At January's International Builders' Show in Orlando, the purchasing chief of a top 10 builder stopped by Georgia-Pacific's booth to say hello. It's IBS routine for a purchasing honcho to touch base with suppliers on the show floor, exchange a few pleasantries, and maybe even horse-trade a tidbit or two of information. In Georgia-Pacific's case, the information everybody wants has to do with the building product company's recent acquisition by Koch Industries, and how its eventual absorption into a highly diversified private company might affect home builders. But the guy toting the multimillion dollar checkbook might as well have been some random Orlando homeowner who came to check out the show.

“Unless you wanted to sit and learn about their products, they really weren't saying a whole lot after that,” says the purchasing chief.

When the deal, valued at $13.2 billion in equity and $21 billion after factoring in all G-P debt, was announced in November 2005, it quite naturally caught the attention of builders. After all, in 2004, G-P accounted for 18 percent of total structural panel capacity, 31 percent of all plywood capacity, and 15 percent of gypsum capacity—in North America. The company did $5.5 billion in building products sales, not including its distribution business, which it sold off that year.

Finalized in December, the acquisition came 18 months after Wichita, Kan.-based Koch Forest Products bought into the pulp business by purchasing two G-P pulp mills in May 2004, allowing the company to “acquire the industry knowledge it needed to complete its largest acquisition to date,” as its Web site says. Given that it had already acquired pulp mills, it would appear the company likes that business. But its business interests span an array of industries, from petroleum and minerals to securities and finance, so it's open to speculation as to how “core” its executive management will view its newly adopted building products arm.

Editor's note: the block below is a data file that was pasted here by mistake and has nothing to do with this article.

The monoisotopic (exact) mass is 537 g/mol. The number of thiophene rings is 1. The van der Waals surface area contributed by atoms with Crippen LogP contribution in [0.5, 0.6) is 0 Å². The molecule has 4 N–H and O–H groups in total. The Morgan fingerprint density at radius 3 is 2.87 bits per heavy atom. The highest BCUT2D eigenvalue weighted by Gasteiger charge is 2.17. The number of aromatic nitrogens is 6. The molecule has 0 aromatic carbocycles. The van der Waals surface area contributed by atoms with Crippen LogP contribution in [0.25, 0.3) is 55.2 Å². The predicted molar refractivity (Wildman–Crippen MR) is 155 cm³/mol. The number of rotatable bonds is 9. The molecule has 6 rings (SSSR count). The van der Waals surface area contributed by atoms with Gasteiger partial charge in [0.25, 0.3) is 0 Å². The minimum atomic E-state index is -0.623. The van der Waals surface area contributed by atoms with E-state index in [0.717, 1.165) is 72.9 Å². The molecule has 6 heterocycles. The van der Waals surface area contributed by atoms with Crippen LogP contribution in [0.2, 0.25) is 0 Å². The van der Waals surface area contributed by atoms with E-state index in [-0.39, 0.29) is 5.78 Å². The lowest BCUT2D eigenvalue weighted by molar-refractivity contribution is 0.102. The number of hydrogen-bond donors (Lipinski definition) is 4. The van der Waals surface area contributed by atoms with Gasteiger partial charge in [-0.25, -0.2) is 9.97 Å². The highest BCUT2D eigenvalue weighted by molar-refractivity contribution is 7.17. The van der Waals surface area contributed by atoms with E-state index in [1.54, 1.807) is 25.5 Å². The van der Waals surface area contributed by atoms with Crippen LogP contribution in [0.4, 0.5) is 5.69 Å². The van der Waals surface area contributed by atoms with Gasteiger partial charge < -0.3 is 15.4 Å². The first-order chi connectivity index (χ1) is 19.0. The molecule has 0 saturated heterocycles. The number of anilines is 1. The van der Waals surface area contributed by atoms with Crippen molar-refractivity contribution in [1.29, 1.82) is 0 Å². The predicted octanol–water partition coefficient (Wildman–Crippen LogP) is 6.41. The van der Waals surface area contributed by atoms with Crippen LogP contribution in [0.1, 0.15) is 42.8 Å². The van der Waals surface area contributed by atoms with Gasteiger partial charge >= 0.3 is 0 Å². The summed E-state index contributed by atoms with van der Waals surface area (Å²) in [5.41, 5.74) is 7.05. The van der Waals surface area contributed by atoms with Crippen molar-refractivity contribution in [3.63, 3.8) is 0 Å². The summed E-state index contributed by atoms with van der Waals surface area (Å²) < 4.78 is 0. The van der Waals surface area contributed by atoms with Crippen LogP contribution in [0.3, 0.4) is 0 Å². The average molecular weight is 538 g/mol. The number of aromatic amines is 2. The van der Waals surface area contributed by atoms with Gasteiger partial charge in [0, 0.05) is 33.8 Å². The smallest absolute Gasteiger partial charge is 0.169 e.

Home builders say they haven't heard much about the Koch acquisition, and so they can do little but take a wait-and-see approach. But that doesn't mean they aren't willing to take some educated guesses. What's more, a few are even contemplating moves based on what Georgia-Pacific might do next.

UNDER THE SURFACE: The stamp still says G-P, but one of the industry's biggest suppliers has a new private owner: Koch Industries. As a private company, Koch tends to play hush-hush about its plans. Even relatively high-level G-P people have been out of the loop on Koch's integration plans over the next six to 12 months, executives close to G-P's management say. With few facts to go on, builders expect three logical scenarios: Post integration, the future with G-P could turn out to be better, it could turn out to be worse … or it could stay just about the same.

PERHAPS MORE R&D Volume builder purchasing execs' biggest gripe about G-P has been that the company has scrimped on research and development investment into building products. So, the notion goes that with a new driver behind the wheel, there's a possibility that the new regime will see a profit opportunity and infuse much needed cash into building. Former G-P CEO Pete Correll was known as a “paper guy,” as one builder purchasing head put it—in other words, Correll was interested mostly in G-P's consumer products. Correll is staying on only short-term as chairman of the board, “to assist in the transition,” as the acquisition press release says.

Builders reason that the deal could make G-P a stronger partner because, since it will now operate under private ownership, senior managers may more freely invest in longer-term strategies vs. quarter-to-quarter performance goals. Moreover, the acquisition might be an opportunity for new rounds of supply chain dialogue.

“We are always exploring any opportunity to make sure that we get our supply at the right price,” says one national builder purchasing head.

What high-volume sourcing execs would really like is the opportunity to accelerate the discussion about buying direct. “I look at it as, one, let the dust settle over the course of the next 90 days in terms of leadership, and then I'll probably start some high-level dialogue on the opportunity to look at direct sourcing from them,” says another supply chain head.